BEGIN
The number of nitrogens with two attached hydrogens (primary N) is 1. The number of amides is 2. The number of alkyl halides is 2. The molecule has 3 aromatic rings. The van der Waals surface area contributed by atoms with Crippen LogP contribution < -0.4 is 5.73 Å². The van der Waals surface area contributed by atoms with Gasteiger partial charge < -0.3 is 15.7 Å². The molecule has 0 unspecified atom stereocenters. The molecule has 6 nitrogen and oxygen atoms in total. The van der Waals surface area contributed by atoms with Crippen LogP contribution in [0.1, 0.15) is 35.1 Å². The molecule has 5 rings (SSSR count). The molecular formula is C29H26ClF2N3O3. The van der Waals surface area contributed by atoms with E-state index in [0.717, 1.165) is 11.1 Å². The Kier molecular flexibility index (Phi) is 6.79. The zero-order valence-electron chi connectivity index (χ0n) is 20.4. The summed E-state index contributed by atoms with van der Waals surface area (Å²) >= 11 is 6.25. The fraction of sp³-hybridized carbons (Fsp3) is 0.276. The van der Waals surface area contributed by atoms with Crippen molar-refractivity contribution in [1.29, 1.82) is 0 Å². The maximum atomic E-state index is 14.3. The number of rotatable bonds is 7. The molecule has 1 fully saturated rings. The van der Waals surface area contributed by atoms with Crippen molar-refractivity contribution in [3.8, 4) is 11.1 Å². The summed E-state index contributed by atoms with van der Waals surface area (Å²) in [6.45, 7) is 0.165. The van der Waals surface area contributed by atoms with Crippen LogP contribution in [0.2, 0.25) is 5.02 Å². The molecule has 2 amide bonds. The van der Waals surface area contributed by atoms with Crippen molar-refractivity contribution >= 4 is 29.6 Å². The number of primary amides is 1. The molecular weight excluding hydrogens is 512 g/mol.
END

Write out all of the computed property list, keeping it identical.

The number of nitrogens with two attached hydrogens (primary N) is 1. The number of amides is 2. The number of alkyl halides is 2. The molecule has 3 aromatic rings. The van der Waals surface area contributed by atoms with Crippen LogP contribution < -0.4 is 5.73 Å². The van der Waals surface area contributed by atoms with Gasteiger partial charge < -0.3 is 15.7 Å². The molecule has 0 unspecified atom stereocenters. The molecule has 6 nitrogen and oxygen atoms in total. The van der Waals surface area contributed by atoms with Crippen LogP contribution in [0.1, 0.15) is 35.1 Å². The molecule has 5 rings (SSSR count). The molecular formula is C29H26ClF2N3O3. The van der Waals surface area contributed by atoms with E-state index in [0.717, 1.165) is 11.1 Å². The Kier molecular flexibility index (Phi) is 6.79. The zero-order valence-electron chi connectivity index (χ0n) is 20.4. The summed E-state index contributed by atoms with van der Waals surface area (Å²) >= 11 is 6.25. The fraction of sp³-hybridized carbons (Fsp3) is 0.276. The van der Waals surface area contributed by atoms with Crippen molar-refractivity contribution in [1.29, 1.82) is 0 Å². The maximum atomic E-state index is 14.3. The number of rotatable bonds is 7. The molecule has 1 fully saturated rings. The van der Waals surface area contributed by atoms with Crippen molar-refractivity contribution in [3.8, 4) is 11.1 Å². The summed E-state index contributed by atoms with van der Waals surface area (Å²) in [6.45, 7) is 0.165. The van der Waals surface area contributed by atoms with Crippen LogP contribution in [0.2, 0.25) is 5.02 Å². The molecule has 2 amide bonds. The van der Waals surface area contributed by atoms with Crippen molar-refractivity contribution >= 4 is 29.6 Å². The number of primary amides is 1. The molecular weight excluding hydrogens is 512 g/mol.